Regions Northern Virginia

CBRE report finds healthy growth in D.C.-area office markets

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Office markets in downtown Washington, D.C., and suburban areas showed healthy growth in demand during the second quarter, according to the commercial real estate firm CBRE.

The downtown market absorbed 1.2 million square feet of office space, in large part because of tenants moving into six new buildings, according to the report.

The Virginia and Maryland suburbs posted a combined occupancy gain of 630,000 square feet of space, the report said

“Halfway through 2018, we’re seeing some cautious optimism throughout greater Washington’s office markets, prompted by tenant expansions from a variety of industry sectors, including coworking, tech, and business and financial services.” Wei Xie, research manager of CBRE Washington/Baltimore, said in a statement. “However, we expect vacancy rates to inch up in the next 18 months due to the amount of development in the pipeline.”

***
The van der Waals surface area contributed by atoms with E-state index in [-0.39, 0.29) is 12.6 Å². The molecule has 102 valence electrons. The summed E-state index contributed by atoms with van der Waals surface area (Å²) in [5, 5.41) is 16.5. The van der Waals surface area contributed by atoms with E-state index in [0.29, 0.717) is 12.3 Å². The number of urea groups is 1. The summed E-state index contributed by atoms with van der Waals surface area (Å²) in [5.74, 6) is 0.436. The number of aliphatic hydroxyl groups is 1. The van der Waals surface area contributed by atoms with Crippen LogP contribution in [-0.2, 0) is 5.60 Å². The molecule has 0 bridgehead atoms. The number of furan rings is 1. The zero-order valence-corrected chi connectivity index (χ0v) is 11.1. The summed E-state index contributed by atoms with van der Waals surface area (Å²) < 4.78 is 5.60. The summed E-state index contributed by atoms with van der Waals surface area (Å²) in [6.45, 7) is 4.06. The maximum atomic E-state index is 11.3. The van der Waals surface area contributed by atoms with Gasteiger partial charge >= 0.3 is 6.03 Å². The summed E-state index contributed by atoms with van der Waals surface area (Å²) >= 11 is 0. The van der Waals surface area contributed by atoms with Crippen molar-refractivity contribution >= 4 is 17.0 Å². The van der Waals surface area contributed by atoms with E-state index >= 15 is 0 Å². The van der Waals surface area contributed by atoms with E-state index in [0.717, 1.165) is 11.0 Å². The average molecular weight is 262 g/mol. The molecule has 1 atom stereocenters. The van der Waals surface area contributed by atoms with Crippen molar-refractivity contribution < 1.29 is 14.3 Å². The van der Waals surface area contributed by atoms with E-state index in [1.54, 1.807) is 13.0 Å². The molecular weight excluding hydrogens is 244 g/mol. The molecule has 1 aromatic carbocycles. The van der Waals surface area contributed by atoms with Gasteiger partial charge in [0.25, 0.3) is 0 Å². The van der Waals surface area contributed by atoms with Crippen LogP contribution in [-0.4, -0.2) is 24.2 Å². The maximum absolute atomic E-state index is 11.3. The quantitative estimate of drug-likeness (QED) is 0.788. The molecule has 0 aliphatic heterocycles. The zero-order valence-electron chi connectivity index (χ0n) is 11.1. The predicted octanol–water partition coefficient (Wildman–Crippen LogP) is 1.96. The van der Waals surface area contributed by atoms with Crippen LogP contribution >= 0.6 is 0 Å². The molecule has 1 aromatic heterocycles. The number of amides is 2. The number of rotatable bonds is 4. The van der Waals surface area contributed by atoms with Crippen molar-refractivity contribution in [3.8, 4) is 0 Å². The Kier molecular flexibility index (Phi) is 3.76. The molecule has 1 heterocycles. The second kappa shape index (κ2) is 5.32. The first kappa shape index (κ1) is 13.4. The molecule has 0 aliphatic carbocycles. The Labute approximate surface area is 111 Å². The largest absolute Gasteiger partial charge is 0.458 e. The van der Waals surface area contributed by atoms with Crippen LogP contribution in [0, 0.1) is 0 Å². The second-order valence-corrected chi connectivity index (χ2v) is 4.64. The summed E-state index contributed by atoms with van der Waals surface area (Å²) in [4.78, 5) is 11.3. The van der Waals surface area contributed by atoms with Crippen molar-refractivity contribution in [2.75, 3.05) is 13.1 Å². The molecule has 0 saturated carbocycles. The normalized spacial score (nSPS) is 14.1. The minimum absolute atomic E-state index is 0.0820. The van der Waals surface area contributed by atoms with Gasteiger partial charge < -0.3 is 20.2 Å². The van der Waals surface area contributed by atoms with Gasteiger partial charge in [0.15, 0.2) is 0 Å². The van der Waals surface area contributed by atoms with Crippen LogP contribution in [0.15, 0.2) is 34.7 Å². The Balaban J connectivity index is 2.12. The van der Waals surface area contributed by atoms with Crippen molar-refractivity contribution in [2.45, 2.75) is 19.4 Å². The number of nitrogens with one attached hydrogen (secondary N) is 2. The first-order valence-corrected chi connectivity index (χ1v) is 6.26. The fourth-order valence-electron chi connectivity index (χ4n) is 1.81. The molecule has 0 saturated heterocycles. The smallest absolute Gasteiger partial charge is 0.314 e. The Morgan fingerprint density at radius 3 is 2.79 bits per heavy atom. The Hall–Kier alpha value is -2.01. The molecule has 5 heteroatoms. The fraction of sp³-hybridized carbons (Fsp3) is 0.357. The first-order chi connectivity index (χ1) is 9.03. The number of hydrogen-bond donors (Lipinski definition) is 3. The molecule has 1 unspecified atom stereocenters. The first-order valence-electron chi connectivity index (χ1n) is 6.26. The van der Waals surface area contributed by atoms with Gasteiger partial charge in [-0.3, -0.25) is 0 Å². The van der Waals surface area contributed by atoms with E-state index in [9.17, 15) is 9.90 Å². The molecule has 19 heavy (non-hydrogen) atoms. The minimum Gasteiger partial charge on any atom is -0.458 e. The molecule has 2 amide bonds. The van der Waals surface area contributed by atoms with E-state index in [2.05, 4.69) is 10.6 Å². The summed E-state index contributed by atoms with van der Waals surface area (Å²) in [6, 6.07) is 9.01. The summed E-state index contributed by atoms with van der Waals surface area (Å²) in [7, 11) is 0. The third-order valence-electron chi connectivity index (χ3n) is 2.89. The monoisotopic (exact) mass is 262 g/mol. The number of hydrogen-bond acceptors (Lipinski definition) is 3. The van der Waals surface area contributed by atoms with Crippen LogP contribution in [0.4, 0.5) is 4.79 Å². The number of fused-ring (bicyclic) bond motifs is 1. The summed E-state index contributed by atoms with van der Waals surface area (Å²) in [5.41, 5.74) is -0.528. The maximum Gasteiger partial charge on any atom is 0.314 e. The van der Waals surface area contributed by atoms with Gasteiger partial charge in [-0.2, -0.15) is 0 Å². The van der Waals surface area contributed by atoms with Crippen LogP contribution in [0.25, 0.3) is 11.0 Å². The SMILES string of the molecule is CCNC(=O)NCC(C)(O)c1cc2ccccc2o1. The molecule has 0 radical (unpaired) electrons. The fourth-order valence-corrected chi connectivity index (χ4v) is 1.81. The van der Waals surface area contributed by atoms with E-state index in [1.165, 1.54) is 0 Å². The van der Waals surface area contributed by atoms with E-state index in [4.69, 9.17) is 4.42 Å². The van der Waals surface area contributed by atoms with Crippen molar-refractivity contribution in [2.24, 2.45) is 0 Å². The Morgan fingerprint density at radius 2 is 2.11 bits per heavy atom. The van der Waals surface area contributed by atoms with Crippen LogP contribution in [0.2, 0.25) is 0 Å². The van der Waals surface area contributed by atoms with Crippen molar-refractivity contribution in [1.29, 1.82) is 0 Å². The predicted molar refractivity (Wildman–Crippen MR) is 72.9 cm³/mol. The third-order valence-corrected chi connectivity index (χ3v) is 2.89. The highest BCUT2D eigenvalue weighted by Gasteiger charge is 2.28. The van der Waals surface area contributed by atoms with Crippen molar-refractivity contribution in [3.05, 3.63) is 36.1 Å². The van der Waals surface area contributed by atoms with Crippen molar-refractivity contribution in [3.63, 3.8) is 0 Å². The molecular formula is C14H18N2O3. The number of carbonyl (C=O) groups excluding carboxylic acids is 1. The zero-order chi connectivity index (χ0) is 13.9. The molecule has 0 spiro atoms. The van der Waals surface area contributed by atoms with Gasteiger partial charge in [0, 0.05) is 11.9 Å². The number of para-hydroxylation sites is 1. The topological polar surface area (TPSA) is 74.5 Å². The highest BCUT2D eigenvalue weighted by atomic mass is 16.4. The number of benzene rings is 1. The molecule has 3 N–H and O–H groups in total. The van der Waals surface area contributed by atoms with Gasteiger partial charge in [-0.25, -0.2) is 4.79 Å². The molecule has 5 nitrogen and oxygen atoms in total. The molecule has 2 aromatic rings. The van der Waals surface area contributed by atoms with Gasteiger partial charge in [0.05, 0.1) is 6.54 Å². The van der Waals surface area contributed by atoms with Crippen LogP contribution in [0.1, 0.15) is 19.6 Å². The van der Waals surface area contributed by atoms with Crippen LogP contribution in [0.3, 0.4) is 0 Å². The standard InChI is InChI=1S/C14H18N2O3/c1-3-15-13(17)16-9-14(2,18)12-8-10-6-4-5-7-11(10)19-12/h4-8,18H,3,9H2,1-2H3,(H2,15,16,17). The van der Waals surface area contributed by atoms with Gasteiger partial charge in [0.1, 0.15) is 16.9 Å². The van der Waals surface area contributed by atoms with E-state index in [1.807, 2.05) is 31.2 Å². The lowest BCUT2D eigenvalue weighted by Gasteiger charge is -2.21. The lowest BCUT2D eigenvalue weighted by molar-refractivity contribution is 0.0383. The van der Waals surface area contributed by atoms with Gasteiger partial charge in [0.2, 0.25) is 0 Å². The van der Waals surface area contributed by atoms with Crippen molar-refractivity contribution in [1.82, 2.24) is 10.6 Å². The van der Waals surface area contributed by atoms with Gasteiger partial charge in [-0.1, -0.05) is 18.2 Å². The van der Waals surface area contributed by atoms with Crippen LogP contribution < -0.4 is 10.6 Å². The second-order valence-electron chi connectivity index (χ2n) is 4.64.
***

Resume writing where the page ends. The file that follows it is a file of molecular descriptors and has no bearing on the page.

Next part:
In downtown Washington, six new buildings totaling 2.4 million square feet allowed move-ins by multiple tenant, resulting in net demand of 1.2 million square feet in the second quarter, the highest quarterly absorption volume since the recession, CBRE said.

Among the major drivers was the 770,000-square-foot move-in by Fannie Mae at Midtown Center.

With 546,000 square feet of tenant demand, Northern Virginia saw its fourth consecutive quarter of positive absorption, recording 979,000 square feet in occupancy gain during the past 12 months, CBRE said.

Most of that occupancy gain was concentrated in submarkets outside the Capital Beltway. As a result, the vacancy rate declined 20 basis points to 20.7 percent.

In suburban Maryland, CBRE found that submarkets in the I-270 corridor spurred occupancy gains. The second-quarter total of 84,000 square feet marked the 11th consecutive quarter of occupancy gain and brought the year-to-date total to 265,000 square feet.

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